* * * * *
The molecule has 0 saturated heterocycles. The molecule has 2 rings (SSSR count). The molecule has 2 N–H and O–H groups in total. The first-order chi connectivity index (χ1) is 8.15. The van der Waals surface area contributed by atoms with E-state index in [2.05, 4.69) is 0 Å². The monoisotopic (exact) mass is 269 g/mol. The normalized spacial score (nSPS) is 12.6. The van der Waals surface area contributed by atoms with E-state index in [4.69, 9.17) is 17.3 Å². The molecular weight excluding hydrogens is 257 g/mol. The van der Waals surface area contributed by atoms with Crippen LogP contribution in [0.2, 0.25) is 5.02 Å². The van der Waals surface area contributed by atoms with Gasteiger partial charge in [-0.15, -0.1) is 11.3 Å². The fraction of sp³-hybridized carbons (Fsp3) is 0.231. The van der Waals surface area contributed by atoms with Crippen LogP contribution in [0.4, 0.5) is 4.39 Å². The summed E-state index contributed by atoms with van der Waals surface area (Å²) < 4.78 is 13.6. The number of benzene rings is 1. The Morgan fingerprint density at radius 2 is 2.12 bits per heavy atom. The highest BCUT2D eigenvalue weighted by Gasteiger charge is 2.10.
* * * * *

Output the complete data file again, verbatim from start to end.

The molecule has 0 saturated heterocycles. The molecule has 2 rings (SSSR count). The molecule has 2 N–H and O–H groups in total. The first-order chi connectivity index (χ1) is 8.15. The van der Waals surface area contributed by atoms with E-state index in [2.05, 4.69) is 0 Å². The monoisotopic (exact) mass is 269 g/mol. The normalized spacial score (nSPS) is 12.6. The van der Waals surface area contributed by atoms with E-state index in [4.69, 9.17) is 17.3 Å². The molecular weight excluding hydrogens is 257 g/mol. The van der Waals surface area contributed by atoms with Crippen LogP contribution in [0.2, 0.25) is 5.02 Å². The van der Waals surface area contributed by atoms with Gasteiger partial charge in [-0.15, -0.1) is 11.3 Å². The fraction of sp³-hybridized carbons (Fsp3) is 0.231. The van der Waals surface area contributed by atoms with Crippen LogP contribution in [0.4, 0.5) is 4.39 Å². The summed E-state index contributed by atoms with van der Waals surface area (Å²) < 4.78 is 13.6. The number of benzene rings is 1. The Morgan fingerprint density at radius 2 is 2.12 bits per heavy atom. The highest BCUT2D eigenvalue weighted by Gasteiger charge is 2.10.